Lung Cancer Screening Should Include Smokers Who Quit More Than 15 Years Ago

Lung Cancer Screening Should Include Smokers Who Quit More Than 15 Years Ago

A recent study indicated that current screening criteria for lung cancer in smokers should be revised to include those who quit smoking more than 15 years ago. The study, “Trends in Subpopulations at High Risk for Lung Cancer,” was published in the Journal of Thoracic Oncology.

Lung cancer is linked to an abnormal cell growth in lung tissue and one of the main causes for the disease is smoking.

“A decline in smoking rates has been, and continues to be, a critical step to reduce lung disease risk and deaths,” said the study’s lead author, Dr. Ping Yang, an epidemiologist at Mayo Clinic Cancer Center, in a news release.

Symptoms of lung cancer often emerge once the disease is already at an advanced stage. But the current lung disease screening criteria set by the U.S. Preventive Services Task Force (USPSTF) is restricted to people ages 55-80 who have smoked a minimum of one pack per day for 30 years and are either still smoking, or have quit within 15 years.

A previous study by Dr. Yang and coworkers revealed that two-thirds of U.S. patients diagnosed with lung cancer actually did not qualify for screening under the current USPSTF criteria, suggesting that not all individuals who are at risk of lung cancer are qualified to benefit from early detection using low-dose computed tomography (CT) scans. As a result, the researchers suggest that current screening criteria should be revised to include those at high risk.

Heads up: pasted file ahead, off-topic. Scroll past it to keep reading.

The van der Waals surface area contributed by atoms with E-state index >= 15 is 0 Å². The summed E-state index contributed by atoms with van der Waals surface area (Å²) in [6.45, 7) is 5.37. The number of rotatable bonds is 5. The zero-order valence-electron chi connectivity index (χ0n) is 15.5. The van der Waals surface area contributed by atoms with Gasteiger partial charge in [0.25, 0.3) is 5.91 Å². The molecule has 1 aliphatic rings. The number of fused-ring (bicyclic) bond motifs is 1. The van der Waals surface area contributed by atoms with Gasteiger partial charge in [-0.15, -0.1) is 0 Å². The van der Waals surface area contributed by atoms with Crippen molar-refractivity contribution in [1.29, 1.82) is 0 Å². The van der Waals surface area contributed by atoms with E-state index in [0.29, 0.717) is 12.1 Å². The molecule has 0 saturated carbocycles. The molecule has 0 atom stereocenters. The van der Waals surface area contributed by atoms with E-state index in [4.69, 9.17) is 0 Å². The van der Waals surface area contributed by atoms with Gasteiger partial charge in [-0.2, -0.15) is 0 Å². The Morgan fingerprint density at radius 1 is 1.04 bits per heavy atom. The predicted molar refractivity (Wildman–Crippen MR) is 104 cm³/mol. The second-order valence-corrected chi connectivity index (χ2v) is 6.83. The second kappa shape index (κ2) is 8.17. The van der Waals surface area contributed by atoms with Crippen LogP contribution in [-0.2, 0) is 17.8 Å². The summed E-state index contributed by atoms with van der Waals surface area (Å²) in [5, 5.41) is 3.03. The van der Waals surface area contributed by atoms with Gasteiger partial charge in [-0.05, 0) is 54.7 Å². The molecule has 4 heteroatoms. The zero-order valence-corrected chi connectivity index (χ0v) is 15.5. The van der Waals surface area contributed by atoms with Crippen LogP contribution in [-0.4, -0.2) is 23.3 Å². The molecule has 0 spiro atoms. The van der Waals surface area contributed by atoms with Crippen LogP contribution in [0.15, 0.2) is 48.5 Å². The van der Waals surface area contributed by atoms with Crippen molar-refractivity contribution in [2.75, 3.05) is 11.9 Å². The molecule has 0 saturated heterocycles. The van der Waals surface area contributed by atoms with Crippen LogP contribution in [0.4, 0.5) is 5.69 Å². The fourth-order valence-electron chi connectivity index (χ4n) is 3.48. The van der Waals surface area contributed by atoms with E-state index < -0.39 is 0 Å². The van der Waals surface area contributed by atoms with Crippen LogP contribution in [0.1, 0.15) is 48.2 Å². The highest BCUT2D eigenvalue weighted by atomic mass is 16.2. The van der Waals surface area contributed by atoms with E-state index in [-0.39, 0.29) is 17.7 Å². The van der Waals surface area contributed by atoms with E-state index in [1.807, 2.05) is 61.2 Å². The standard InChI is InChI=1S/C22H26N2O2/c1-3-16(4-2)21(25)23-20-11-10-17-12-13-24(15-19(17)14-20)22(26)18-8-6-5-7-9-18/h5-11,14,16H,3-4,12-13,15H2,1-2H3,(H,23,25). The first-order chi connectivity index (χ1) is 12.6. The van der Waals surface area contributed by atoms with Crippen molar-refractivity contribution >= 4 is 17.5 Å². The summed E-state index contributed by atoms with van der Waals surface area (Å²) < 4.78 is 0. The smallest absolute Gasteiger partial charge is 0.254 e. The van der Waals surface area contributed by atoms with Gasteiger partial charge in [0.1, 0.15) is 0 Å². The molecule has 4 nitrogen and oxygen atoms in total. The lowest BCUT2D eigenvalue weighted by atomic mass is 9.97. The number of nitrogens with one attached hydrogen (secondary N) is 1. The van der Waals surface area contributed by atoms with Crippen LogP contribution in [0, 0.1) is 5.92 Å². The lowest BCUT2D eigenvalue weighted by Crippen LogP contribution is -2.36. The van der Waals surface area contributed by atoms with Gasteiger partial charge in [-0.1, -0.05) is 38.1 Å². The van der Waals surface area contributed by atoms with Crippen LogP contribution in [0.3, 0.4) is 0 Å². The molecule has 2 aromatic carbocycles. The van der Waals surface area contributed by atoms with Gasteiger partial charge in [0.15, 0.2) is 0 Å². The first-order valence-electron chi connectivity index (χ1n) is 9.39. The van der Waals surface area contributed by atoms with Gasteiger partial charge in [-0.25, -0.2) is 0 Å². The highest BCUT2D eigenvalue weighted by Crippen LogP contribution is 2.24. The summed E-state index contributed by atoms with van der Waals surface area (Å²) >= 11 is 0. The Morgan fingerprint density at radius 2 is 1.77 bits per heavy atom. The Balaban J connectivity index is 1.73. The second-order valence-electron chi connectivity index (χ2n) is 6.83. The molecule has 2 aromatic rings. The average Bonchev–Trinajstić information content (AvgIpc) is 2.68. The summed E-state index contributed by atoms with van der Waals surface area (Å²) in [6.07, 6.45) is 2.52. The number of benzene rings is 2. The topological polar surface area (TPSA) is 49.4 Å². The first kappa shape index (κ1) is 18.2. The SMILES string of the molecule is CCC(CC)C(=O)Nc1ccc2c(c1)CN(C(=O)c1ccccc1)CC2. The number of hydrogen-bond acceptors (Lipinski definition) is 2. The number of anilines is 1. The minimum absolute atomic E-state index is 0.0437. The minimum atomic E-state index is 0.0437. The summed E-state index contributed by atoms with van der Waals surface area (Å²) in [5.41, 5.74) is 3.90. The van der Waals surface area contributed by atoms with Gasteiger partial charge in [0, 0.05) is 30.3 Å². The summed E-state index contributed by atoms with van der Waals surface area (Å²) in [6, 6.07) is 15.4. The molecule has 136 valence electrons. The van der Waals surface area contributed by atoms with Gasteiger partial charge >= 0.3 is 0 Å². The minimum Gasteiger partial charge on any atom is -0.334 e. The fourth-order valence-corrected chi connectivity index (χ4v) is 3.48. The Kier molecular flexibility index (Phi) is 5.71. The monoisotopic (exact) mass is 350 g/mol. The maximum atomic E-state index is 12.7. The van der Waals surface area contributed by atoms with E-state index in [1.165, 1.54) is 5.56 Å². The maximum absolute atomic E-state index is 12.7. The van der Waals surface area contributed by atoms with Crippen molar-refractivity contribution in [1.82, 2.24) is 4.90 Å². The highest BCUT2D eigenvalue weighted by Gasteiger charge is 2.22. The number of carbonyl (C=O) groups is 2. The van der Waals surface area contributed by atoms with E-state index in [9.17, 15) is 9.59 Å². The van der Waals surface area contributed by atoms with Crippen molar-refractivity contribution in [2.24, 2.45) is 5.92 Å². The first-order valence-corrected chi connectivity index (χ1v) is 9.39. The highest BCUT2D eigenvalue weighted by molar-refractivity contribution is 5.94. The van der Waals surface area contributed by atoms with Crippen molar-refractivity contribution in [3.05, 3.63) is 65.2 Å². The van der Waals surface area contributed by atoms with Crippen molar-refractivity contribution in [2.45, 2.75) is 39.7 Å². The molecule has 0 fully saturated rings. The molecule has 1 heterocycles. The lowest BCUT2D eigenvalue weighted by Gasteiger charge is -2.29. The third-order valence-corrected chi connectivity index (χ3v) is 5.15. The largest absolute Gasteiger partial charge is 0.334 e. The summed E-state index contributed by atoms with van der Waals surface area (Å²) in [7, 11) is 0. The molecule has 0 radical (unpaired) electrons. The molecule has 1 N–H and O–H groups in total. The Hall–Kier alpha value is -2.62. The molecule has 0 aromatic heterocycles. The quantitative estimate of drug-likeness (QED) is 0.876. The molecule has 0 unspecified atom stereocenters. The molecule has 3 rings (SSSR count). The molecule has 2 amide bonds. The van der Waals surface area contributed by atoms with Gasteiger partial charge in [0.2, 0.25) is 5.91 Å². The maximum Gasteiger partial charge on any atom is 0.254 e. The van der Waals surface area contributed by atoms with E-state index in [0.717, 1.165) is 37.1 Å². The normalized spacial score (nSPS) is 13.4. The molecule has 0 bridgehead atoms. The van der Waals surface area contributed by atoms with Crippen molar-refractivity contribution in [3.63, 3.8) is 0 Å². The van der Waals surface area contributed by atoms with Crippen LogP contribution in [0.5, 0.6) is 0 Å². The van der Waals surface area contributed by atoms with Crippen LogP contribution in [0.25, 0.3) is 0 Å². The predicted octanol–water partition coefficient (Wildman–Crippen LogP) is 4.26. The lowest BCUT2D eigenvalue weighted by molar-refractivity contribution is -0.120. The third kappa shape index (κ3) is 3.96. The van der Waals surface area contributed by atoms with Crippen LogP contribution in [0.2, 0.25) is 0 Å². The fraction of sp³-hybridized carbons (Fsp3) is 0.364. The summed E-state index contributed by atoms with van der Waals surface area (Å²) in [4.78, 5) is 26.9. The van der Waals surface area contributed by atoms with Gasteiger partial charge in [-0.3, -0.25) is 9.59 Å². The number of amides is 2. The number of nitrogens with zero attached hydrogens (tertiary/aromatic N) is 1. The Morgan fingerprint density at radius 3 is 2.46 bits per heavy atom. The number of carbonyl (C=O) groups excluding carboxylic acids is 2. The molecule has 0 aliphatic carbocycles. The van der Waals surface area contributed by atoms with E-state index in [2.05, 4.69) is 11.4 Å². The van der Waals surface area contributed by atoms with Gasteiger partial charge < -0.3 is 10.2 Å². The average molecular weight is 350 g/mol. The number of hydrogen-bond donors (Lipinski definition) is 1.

To determine the individuals at high risk of developing lung cancer, the researchers examined two groups of lung cancer patients: a hospital cohort of up to 5,988 individuals referred to Mayo Clinic, and a community cohort of about 850 residents in Olmsted County, Minnesota.

The results suggested that the highest percentage of lung cancer patients who did not meet the current USPSTF screening criteria corresponded to those who quit smoking for 15 to 30 years — 12 percent of the patients from the hospital cohort group and 17 percent of those from the community cohort group.

“We were surprised to find that the incidence of lung cancer was proportionally higher in this subgroup compared to other subgroups of former cigarette smokers,” Yang said. “The common assumption is that after a person has quit for so many years, the lung cancer rate would be so low that it wouldn’t be noticeable. We found that assumption to be wrong. This suggests we need to pay attention to people who quit smoking more than 15 years ago, because they are still at high risk for developing lung cancer.”

The research team suggested that more large-scale studies should be conducted in populations outside Olmsted County, and if the results are corroborated, USPSTF screening criteria should be revised to include individuals who quit smoking more than 15 years ago.

“Lung cancer rates are dropping because smoking is decreasing, but that doesn’t mean that our current screening parameters are good enough,”  Yang said. “It is understandable, because the relative importance of risk factors changes over time. We need to adjust screening criteria periodically, so we can catch more lung cancers in a timely fashion. Based on our data, which are more recent and come from a well-defined population, I think we should take action to screen this group, which is at high risk of developing the disease.”

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